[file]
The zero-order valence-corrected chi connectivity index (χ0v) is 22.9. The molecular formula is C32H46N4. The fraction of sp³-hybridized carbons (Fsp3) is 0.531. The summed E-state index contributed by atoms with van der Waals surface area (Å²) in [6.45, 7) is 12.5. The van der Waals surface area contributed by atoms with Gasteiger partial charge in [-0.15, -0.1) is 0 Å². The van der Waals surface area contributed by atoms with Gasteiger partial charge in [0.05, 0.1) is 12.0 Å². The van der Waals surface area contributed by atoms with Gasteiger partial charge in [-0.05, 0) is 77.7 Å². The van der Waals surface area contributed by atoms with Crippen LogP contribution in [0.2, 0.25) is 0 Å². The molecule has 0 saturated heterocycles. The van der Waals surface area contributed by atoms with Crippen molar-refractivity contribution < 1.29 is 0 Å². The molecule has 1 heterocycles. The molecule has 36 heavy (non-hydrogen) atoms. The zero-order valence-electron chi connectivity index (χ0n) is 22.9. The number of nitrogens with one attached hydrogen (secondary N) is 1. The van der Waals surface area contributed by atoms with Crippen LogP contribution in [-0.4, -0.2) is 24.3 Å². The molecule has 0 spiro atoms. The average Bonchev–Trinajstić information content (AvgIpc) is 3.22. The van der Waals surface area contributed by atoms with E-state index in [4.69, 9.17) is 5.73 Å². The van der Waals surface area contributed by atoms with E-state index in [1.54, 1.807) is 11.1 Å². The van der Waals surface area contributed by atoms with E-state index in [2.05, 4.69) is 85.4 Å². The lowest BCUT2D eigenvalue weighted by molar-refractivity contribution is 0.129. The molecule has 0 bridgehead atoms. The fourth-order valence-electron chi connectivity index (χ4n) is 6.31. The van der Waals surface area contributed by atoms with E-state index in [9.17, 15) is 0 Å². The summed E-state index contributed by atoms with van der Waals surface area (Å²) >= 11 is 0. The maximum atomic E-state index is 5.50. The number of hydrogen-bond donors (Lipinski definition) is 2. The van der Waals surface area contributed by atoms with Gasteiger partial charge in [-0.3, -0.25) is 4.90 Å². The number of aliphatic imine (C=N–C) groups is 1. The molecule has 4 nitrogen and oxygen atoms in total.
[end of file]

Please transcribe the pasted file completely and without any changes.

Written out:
The zero-order valence-corrected chi connectivity index (χ0v) is 22.9. The molecular formula is C32H46N4. The fraction of sp³-hybridized carbons (Fsp3) is 0.531. The summed E-state index contributed by atoms with van der Waals surface area (Å²) in [6.45, 7) is 12.5. The van der Waals surface area contributed by atoms with Gasteiger partial charge in [-0.15, -0.1) is 0 Å². The van der Waals surface area contributed by atoms with Gasteiger partial charge in [0.05, 0.1) is 12.0 Å². The van der Waals surface area contributed by atoms with Gasteiger partial charge in [-0.05, 0) is 77.7 Å². The van der Waals surface area contributed by atoms with Crippen LogP contribution in [0.2, 0.25) is 0 Å². The molecule has 0 saturated heterocycles. The van der Waals surface area contributed by atoms with Crippen molar-refractivity contribution < 1.29 is 0 Å². The molecule has 1 heterocycles. The molecule has 36 heavy (non-hydrogen) atoms. The zero-order valence-electron chi connectivity index (χ0n) is 22.9. The number of nitrogens with one attached hydrogen (secondary N) is 1. The van der Waals surface area contributed by atoms with Crippen LogP contribution in [-0.4, -0.2) is 24.3 Å². The molecule has 0 spiro atoms. The average Bonchev–Trinajstić information content (AvgIpc) is 3.22. The van der Waals surface area contributed by atoms with E-state index in [4.69, 9.17) is 5.73 Å². The van der Waals surface area contributed by atoms with E-state index in [1.54, 1.807) is 11.1 Å². The van der Waals surface area contributed by atoms with E-state index in [2.05, 4.69) is 85.4 Å². The lowest BCUT2D eigenvalue weighted by molar-refractivity contribution is 0.129. The molecule has 0 bridgehead atoms. The fourth-order valence-electron chi connectivity index (χ4n) is 6.31. The van der Waals surface area contributed by atoms with E-state index in [9.17, 15) is 0 Å². The summed E-state index contributed by atoms with van der Waals surface area (Å²) >= 11 is 0. The maximum atomic E-state index is 5.50. The number of hydrogen-bond donors (Lipinski definition) is 2. The van der Waals surface area contributed by atoms with Gasteiger partial charge in [-0.3, -0.25) is 4.90 Å². The number of aliphatic imine (C=N–C) groups is 1. The molecule has 4 nitrogen and oxygen atoms in total.